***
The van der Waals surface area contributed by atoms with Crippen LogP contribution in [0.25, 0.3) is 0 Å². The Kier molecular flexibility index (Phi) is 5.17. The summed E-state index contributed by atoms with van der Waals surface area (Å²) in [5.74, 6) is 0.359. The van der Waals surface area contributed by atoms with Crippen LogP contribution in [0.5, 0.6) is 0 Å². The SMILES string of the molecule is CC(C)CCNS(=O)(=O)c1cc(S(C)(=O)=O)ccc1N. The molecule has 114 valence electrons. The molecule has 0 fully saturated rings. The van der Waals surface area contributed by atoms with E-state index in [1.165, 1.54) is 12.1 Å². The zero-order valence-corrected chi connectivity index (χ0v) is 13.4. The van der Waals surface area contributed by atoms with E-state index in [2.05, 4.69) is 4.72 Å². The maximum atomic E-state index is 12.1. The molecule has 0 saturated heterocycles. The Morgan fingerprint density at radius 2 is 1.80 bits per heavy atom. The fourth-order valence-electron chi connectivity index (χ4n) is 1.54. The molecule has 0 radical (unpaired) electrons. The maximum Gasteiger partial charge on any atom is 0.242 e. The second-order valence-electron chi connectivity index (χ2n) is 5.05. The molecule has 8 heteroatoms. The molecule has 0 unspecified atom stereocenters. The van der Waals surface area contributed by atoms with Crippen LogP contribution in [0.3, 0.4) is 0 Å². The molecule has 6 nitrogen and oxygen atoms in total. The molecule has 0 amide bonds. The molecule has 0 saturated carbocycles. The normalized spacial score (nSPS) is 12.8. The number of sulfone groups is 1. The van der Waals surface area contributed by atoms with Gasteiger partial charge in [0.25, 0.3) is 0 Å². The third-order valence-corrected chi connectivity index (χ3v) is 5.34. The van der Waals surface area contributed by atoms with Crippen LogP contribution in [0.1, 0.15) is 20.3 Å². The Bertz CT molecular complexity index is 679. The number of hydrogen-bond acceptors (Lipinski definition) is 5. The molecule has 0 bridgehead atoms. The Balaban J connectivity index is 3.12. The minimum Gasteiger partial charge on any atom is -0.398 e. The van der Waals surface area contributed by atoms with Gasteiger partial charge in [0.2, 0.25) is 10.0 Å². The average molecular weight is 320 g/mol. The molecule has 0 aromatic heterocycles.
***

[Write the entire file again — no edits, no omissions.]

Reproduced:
The van der Waals surface area contributed by atoms with Crippen LogP contribution in [0.25, 0.3) is 0 Å². The Kier molecular flexibility index (Phi) is 5.17. The summed E-state index contributed by atoms with van der Waals surface area (Å²) in [5.74, 6) is 0.359. The van der Waals surface area contributed by atoms with Crippen LogP contribution in [0.5, 0.6) is 0 Å². The SMILES string of the molecule is CC(C)CCNS(=O)(=O)c1cc(S(C)(=O)=O)ccc1N. The molecule has 114 valence electrons. The molecule has 0 fully saturated rings. The van der Waals surface area contributed by atoms with E-state index in [1.165, 1.54) is 12.1 Å². The zero-order valence-corrected chi connectivity index (χ0v) is 13.4. The van der Waals surface area contributed by atoms with E-state index in [2.05, 4.69) is 4.72 Å². The maximum atomic E-state index is 12.1. The molecule has 0 saturated heterocycles. The Morgan fingerprint density at radius 2 is 1.80 bits per heavy atom. The fourth-order valence-electron chi connectivity index (χ4n) is 1.54. The molecule has 0 radical (unpaired) electrons. The maximum Gasteiger partial charge on any atom is 0.242 e. The second-order valence-electron chi connectivity index (χ2n) is 5.05. The molecule has 8 heteroatoms. The molecule has 0 unspecified atom stereocenters. The van der Waals surface area contributed by atoms with Crippen LogP contribution in [0.3, 0.4) is 0 Å². The molecule has 6 nitrogen and oxygen atoms in total. The molecule has 0 amide bonds. The molecule has 0 saturated carbocycles. The normalized spacial score (nSPS) is 12.8. The number of sulfone groups is 1. The van der Waals surface area contributed by atoms with Gasteiger partial charge in [0.25, 0.3) is 0 Å². The third-order valence-corrected chi connectivity index (χ3v) is 5.34. The van der Waals surface area contributed by atoms with Crippen LogP contribution in [0.1, 0.15) is 20.3 Å². The Bertz CT molecular complexity index is 679. The number of hydrogen-bond acceptors (Lipinski definition) is 5. The molecule has 0 bridgehead atoms. The Balaban J connectivity index is 3.12. The minimum Gasteiger partial charge on any atom is -0.398 e. The van der Waals surface area contributed by atoms with Gasteiger partial charge in [0.2, 0.25) is 10.0 Å². The average molecular weight is 320 g/mol. The molecule has 0 aromatic heterocycles.